During your apprenticeship, you will earn wages. These wages start around half of what you'll make as a journeyman. Apprentices typically earn raises about every 6-12 months. To qualify for an IBEW apprenticeship, you must have a high school diploma, GED, or associate degree; pass an aptitude test; provide proof of passing algebra; and participate in an interview.

If you want to complete a non-union apprenticeship, you should attend an electrician trade school first. Look for job postings for electrician apprentices and apply with a resume, just as you would with any other job. If you get the apprenticeship, you will receive wages while working and learning.

Depending on the state you live in, you may need to complete classroom hours in addition to working hours. Make sure that the apprenticeship program you choose includes all of the necessary requirements for you to become licensed as a journeyman electrician.

Electrician Trade School or Apprenticeship?

There are pros and cons to either training pathway, but the first thing you must consider is your state's requirements. For example, Idaho requires an apprenticeship but also requires that you complete or be enrolled in a training program before becoming an apprentice. All electrician training is geared toward getting your first electrician's license, which in most states is the journeyman license.

Trade School

Pros:

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    Depending on the school, you may become career-ready in as few as four months.
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    Time spent in school can count toward your apprenticeship requirements.

Cons:

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    Trade school costs an average of $30,000, while apprenticeships have only nominal costs for books and clothing.
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    You may end up with student loan debt, which will put you at a disadvantage while getting started in your career.
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    Some colleges offer associate degrees, which take around two years to complete.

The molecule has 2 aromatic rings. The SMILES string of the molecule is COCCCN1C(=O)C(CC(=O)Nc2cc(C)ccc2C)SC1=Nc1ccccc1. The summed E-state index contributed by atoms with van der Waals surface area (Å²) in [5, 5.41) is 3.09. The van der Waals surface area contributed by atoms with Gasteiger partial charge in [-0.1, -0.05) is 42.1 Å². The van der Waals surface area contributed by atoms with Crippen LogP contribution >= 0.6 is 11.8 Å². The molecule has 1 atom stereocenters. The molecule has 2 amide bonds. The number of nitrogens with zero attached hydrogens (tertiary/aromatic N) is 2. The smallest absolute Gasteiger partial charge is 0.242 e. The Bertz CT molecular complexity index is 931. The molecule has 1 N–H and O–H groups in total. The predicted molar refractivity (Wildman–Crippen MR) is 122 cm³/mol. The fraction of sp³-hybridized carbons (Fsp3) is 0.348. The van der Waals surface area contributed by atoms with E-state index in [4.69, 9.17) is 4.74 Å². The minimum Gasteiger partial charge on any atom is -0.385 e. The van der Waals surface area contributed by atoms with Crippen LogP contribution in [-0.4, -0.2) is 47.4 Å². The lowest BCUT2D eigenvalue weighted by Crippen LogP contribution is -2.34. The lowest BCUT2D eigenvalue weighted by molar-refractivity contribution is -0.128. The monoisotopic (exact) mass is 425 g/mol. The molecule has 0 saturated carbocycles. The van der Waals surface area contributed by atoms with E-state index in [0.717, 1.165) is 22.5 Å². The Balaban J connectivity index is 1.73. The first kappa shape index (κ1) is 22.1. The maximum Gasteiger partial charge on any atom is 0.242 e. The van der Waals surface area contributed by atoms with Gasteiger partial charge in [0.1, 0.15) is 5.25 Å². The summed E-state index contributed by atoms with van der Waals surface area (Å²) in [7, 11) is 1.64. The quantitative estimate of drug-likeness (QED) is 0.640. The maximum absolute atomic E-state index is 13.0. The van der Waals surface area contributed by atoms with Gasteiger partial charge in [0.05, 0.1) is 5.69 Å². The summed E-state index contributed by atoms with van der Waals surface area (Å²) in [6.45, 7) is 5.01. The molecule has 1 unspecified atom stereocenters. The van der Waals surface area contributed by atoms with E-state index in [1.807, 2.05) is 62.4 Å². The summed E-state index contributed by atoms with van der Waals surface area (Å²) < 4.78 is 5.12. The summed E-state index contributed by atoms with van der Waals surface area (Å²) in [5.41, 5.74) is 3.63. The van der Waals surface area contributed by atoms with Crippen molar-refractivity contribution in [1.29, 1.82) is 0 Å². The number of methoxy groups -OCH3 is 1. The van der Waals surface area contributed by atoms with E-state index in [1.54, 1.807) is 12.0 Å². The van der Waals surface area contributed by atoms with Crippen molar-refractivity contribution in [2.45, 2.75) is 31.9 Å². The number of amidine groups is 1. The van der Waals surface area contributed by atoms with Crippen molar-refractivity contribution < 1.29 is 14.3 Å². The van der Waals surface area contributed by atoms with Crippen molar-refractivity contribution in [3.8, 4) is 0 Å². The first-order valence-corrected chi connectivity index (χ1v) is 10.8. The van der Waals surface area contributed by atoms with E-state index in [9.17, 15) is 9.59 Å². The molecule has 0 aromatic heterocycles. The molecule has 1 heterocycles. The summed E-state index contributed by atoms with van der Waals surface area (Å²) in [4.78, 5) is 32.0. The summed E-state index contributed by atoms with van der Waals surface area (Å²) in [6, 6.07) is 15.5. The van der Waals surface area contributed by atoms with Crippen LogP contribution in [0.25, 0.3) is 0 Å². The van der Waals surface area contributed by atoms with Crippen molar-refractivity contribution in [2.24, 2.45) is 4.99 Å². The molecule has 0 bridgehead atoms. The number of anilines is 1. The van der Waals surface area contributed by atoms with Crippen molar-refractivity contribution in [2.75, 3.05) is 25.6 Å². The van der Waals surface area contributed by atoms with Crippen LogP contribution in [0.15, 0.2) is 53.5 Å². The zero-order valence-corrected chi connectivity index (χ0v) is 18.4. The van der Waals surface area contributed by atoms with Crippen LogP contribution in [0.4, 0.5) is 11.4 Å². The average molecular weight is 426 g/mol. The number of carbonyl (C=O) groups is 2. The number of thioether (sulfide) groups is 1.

Apprenticeship

Pros:

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    You earn wages while you learn. IBEW apprentices earn between $10-$15 per hour.
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    You probably won't incur any student loan debt.

Cons:

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    You still need to complete classroom hours as required by your state.
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    It takes 3-5 years to complete an apprenticeship, so you can end up spending more time in training than you would with other training options.

Frequently Asked Questions About Electrician Training

Is it hard to get an electrician apprenticeship?

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The application process for an IBEW apprenticeship involves taking an aptitude test and being interviewed. You must also meet the requirements for the program, which includes passing algebra. If you want a non-union apprenticeship, you'll need to complete an electrician training program and then go through the job-seeking process to find a position as an electrician apprentice.

How long does it take to become a journeyman electrician?

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t can take between four months and two years to complete an electrician training program. You will then have 3-5 years as an apprentice and two years as a journeyman electrician before you can become a master electrician. It can take anywhere from 5-9 years to earn the title of master electrician.

What is the best electrician trade school?

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Most electrician trade schools offer similar programs. To determine which program is best for you, consider the cost and location first. Likely it will be more cost-efficient to attend a program close to your home. Find out whether the program specializes in a certain area and what courses are required to complete the program. In addition, ask for references from former students and employers who have hired graduates of the program.


Feature Image: Monty Rakusen / Cultura / Getty Images